Q: How would you define Marxism-Leninism?
A. I would define Marxism-Leninism as the scientific application of Marxism to the social world, shaping our worldview. The Marxist-Leninist tendency is distinct due to its complete lack of idealism, distinguishing it from other tendencies that fall into idealism and opportunism – those lack the capacity to generate a genuine revolutionary movement. Marxism-Leninism offers the solution – the roadmap – to establishing socialism.
Q. In your view and experience, how does Marxism-Leninism differ from or contrast with other Marxist tendencies or ideologies – particularly anarchism, Trotskyism, and Maoism?
A. Marxism-Leninism delves into the core issues through a scientific lens. Anarchism appears naive, unrealistic, and unserious. For instance, distributing goods within society requires centralized planning mechanisms rather than a commune-style, ultimately chaotic approach. In my exploration of Trotskyist tactics, their strategies never lead to constructing a revolutionary movement; they often meander without resolution – getting lost in so many weeds. Similarly, Maoism introduces methods unrelated to Marxist-Leninist texts, and often de-emphasizes the working class’s revolutionary role. It never appeared to me as relevant to our circumstances or situation.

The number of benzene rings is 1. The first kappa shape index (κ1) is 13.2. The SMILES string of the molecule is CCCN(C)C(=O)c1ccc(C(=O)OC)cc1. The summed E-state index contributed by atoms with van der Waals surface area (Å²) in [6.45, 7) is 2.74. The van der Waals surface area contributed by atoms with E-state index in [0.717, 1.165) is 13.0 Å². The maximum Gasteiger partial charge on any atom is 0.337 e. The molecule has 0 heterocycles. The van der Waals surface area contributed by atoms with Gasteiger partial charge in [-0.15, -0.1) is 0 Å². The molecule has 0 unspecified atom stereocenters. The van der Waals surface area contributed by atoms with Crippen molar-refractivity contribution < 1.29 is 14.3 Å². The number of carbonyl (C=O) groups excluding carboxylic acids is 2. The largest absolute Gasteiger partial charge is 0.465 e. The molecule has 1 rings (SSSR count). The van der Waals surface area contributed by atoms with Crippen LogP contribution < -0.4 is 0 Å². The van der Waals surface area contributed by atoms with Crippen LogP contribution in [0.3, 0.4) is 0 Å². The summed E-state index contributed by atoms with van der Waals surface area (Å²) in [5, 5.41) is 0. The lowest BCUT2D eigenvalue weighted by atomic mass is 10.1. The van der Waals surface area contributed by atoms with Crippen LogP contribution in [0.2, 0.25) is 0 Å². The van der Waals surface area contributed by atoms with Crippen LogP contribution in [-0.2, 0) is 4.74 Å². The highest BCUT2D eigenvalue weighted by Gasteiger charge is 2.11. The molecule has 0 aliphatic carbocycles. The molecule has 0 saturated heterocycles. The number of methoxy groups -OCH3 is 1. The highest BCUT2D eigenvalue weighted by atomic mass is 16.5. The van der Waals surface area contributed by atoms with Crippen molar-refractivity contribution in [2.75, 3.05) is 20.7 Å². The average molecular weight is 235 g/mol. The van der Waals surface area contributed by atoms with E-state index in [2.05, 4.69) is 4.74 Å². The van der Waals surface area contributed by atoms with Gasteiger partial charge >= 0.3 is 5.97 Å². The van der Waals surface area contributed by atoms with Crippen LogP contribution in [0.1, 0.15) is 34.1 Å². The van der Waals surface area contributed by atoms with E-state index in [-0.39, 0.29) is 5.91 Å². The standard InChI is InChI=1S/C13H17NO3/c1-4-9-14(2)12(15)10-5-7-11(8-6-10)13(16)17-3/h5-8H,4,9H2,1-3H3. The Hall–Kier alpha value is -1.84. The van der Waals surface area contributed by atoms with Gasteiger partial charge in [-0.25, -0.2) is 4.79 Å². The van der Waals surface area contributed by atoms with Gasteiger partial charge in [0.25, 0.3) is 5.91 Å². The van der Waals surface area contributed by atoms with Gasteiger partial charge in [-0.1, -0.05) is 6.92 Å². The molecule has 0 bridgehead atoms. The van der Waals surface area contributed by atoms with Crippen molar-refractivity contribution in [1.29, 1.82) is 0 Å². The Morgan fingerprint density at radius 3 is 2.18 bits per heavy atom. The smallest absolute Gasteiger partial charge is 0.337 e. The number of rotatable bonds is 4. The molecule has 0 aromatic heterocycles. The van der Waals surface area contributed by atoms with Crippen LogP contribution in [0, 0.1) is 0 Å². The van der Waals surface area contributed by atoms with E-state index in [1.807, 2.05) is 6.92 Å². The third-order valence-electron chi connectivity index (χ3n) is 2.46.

Q: A divisive issue revolves around the question of the communist party – how, when, and who should form it. As a Marxist-Leninist, what is your perspective on the origin and role of the communist party?
A. I believe the origin lies with those who possess access and the ability to study in general, but Marxism in particular. This includes petit bourgeois individuals and the upper layers of the working class. This is where the party tends to originate from, where the earliest elements develop and come together to form an organization.